by Will McMillan
I was five years old the first time I saw Debbie. In a gossamer dress she stood, hands clenched into fists on her hips, a backdrop of black and white lines floating behind her. On either side of her body a grip of men hovered, attempting, it seemed, to sooth her defiance. A slash of cursive, as red as heart’s blood, spelled out a single word. Not only the color of her thick, flowing hair but the musical institution in which she was queen: Blondie.
Our next-door neighbor, Lisa, was nursing a crush on my older brother. She’d given him the record, “Parallel Lines,” by Blondie as a gift. He took the record and, reading the song list on the back of the album, put the needle on song that he wanted to hear. We were in our bedroom, Debbie’s voice and the music nothing more than background noise. And then I heard it. “Once I had a love, it was a gas. Soon turned out to be a pain in the ass.” Startled, I turned to my brother. “What did she just say?”
He laughed. “She said love’s a pain in the ass.”
“What’s this song?” I asked.
There was something in her voice. Something in her singing the word “ass’ that flipped a switch in me. She was confessing of lost love, but there was venom in her voice, as if even though heartbreak mattered, it didn’t much matter to her. I walked over to the album cover and picked it up, my gaze locking with hers. Her eyes were fixed and confrontational, daring me to complain about her filthy mouth. But now I believed it was true. Love was a pain in the ass, Debbie. You’ve made me a believer.
That night, and for many months after, I put the record on and listened to Debbie sing, mooning over the cover of the album. I fantasized about her, what she was up to, what our lives would be like if and when we somehow met. Did she enjoy mayonnaise on white bread as much as I did, or more? Was she as fond of the toilet rug in her bathroom as I was of mine? Did she enjoy the way it warmed her feet when she stood to pee? Every time a Blondie song came on the radio I felt giddy, as if it had come on specifically because I was listening. Every time a commercial for the latest “hit’s of the 70’s!” 8-track or record came on T.V. I rushed out to watch it, waiting to see the footage of Debbie singing into the camera. She was my girl. No one could understand her the way that I could.
“I have a surprise for you at my house,” my cousin Sherrie said to me one late afternoon. Her and my mother had been out running errands for the day with me tagging along. We were driving back to Sherrie’s house to drop her off, and I was sitting quietly in the back seat, the wind from the open front windows blowing shapes with my hair. “I think you’re going to like it.”
I leaned my head to look at Sherrie in the front passenger seat. “What is it?” I asked.
“Have to wait till we get back to my house. It’s a surprise, but I’ll tell you one thing. It’s very special.”
Debbie, I thought, clenching my hands into fists. My God, it’s Debbie. Debbie Harry’s at her house and she’s waiting to meet me. In my five year old brain it made perfect sense. Sherrie had a surprise for me. One I would like. It was very special. All signs logically pointed to Debbie. I conjured her up fully in my mind, saw her sitting at Sherrie’s kitchen table, maybe enjoying a glass of tropical punch Kool-aid, impatient to see me. Destiny had finally made its move and found a way to bring us together.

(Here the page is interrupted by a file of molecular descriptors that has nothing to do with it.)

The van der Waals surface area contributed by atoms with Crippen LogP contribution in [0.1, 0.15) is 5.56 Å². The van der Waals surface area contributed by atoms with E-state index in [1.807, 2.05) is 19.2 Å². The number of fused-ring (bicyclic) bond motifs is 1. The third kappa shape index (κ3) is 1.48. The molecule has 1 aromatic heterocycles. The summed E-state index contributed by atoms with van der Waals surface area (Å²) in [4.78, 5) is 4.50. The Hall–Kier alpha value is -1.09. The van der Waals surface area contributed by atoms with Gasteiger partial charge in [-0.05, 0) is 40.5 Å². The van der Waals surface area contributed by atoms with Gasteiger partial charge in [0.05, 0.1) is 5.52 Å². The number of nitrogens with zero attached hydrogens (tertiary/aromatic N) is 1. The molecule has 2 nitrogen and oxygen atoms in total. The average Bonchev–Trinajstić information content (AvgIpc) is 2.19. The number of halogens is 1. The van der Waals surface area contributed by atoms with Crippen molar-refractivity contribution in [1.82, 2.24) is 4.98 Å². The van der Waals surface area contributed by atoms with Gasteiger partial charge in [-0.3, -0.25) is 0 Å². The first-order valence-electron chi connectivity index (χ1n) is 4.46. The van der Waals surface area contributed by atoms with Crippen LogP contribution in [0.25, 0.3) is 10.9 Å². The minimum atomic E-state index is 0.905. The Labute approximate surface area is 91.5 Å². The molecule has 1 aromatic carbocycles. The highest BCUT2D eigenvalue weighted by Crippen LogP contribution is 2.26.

“Can you roll up your window a little bit?” I asked my mom.
“Too much wind?” she asked.
“No, I just want to make sure my hair looks good.”
She laughed, rolling up her window, and I marveled at my mother’s acting ability and skill. For what, she’d asked. As if she didn’t know. Her performance was a good one, good enough to earn her a front row seat at mine and Debbie’s wedding later on that year.
We pulled up to the house and Sherrie went inside, returning a moment later with my surprise. “It’s a lava rock!” she said, presenting it to me as if it were a gold medal I’d earned for riding in the back seat so well . “I found it the other day at the river, and do you know what’s cool about lava rocks? They float! See, all those holes? It makes the rock lighter so it stays on top of the water. Try it in the bathtub at home tonight and see for yourself.”
I took the rock from Sherrie, holding it up to my face, my disappointment as immense as the lava rock was unimpressive. I couldn’t believe I’d actually thought Debbie would be waiting for me, I was stunned at my own delusion. That night I tossed the lava rock into my bathwater as Sherrie had suggested and watched as it sunk like an anchor to the bottom of the tub. Fishing it out, dirt from the rock forming swirls of grit in the water, I felt something that might have been a lava rock sitting in the pit of my stomach. I knew who Debbie was but she didn’t know about me. She’d never heard of me, had never seen or listened to me in spite of all of the times I’d seen and listened to her. I was crushed.
Year after year, through all my different phases, I would end up falling in love with all sorts of blonde divas: Madonna, Gwen Stefani, Lady GaGa. All of them meant something special to me, but it’s a rare sort of magic when true love also turns out to be first love. Those other ladies were fine, but the quality I liked most about them was a quality that already belonged to someone else. “It seemed like the real thing…” Debbie sang. Something that seems like the real thing feels like the real thing too, and real is exactly what it becomes.